We are catering to a total of about 6-7 million population; we have 1500 beds and we have a daily outpatient strength of nearly 5,000 patients. Since majority of the patients whom we treat belong to the lower socio-economic strata they are not able to go anywhere else but come here for the treatment. So, we are able to deliver our services to the lowest rung of society.
Our MBBS students, postgraduate students go to various healthcare centres, both urban and rural. This time on the Independence Day, they organized health education camp in the Leprosy Mission Hospital.
Our college is a constituent college of the University of Delhi and we are proud to be a part of it as the University of Delhi is also the number one university in the country. We are able to ensure very good conditions for our teachers and students. Our college is well known among medical colleges.
Which achievements in your career are you most proud of?
My major achievements have been whatever I have achieved through this college. My college has given me everything. I will say my major achievements have been my students. Very often we get students from US, UK too; some of our students are now in very high position in various medical colleges in the country. So, when they come and say they have studied from this college or from you, I think that is our main asset; we have really not built empires, our students are our assets.
What have been some of the major challenges while imparting responsibility of a Principal?
Working and coordinating with several agencies is a great challenge. Whether you want to increase your postgraduate and undergraduate intake or increase certain facilities you have to go through a great deal of work. So, this is actually a very tedious task. You have to do a close liaising with the Delhi government, the Ministry of Health, the Ministry of HRD, the Medical Council of India etc. It’s a really very sensitive task when you have to take care of nearly 900 MBBS students, nearly 450 postgraduate students, para-medical students at both graduate and postgraduate level and a nursing school also. So in total 1500 students are studying here at a time.
We also have nearly 200-250 teachers, nearly 500 paramedics from the college side. So, you have to be always alert and sensitive to their needs because you cannot afford to be complacent or take anything for granted.
In the scenario of corporatization of hospitals, how can we make the healthcare affordable?
We can make the healthcare affordable by encouraging indigenisation of healthcare technology; that is very important. Increasing research, particularly to make our research relevant to the local needs, is key to affordable healthcare.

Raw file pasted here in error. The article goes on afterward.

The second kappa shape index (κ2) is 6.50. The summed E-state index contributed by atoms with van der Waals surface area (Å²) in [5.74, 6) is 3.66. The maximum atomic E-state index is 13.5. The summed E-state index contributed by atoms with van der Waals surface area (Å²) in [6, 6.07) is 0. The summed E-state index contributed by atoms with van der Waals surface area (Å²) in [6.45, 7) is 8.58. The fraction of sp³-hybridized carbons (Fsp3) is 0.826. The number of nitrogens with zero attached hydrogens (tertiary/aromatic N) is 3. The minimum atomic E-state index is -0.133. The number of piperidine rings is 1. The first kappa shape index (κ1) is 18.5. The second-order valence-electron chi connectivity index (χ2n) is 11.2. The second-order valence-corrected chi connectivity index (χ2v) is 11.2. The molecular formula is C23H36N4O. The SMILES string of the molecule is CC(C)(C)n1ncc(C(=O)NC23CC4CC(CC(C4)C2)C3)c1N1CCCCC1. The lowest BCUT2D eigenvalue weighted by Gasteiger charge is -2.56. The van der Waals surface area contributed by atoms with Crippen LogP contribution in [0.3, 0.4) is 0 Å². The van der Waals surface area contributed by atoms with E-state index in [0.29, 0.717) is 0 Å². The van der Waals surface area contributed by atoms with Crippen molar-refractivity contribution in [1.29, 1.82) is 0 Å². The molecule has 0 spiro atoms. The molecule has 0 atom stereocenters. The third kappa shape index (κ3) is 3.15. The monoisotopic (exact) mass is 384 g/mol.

When total healthcare budget of the country is just 1.25% of the GDP, research scenario is obviously not going to get any impetus. In Europe, the total share of the healthcare budget is 7-8% of the GDP; in the US, it is 17%. So therefore, our budget is very miniscule and almost 75% of healthcare expenditure comes out of the pocket of the patients themselves. Almost 70% of the people who are living in the lower socio-economic bracket cannot afford the costly services. We have to increase the budget to increase facilities for all.
In this regard, soon we are going to have a two-day event at the King George’s Medical University, Lucknow, where we are going to discuss how we can make healthcare affordable.
What are your interests outside medicine?
I like listening Indian Classical Music and I can sing a little bit when a song is playing. I am also very fond of Sufi music, I listen to that quite a lot. I used to play badminton and table tennis, I don’t get much time to play now. But I enjoy being with my family, though my children are not here now. My son is a doctor studying in Philadelphia; my daughter is studying radiation oncology at Christian Medical College, Ludhiana.
What will be your advice for the young generation of doctors?
The most important message to students is that whatever they do, they must do it with their full heart and soul into it. They must do it with passion; if you are doing it under pressure of somebody then you can do it only for a very short period of time. So, practice with lot of devotion, dedication and hard work and with passion. If you have passion then passion will drive you; if you don’t have passion then outside forces cannot drive you for a very long time. It is a noble profession and we should believe in that. We should always try to maintain the sanctity of doctor-student relationship and teacher-student relationship. I think that is supreme.
by Vidhi Rathee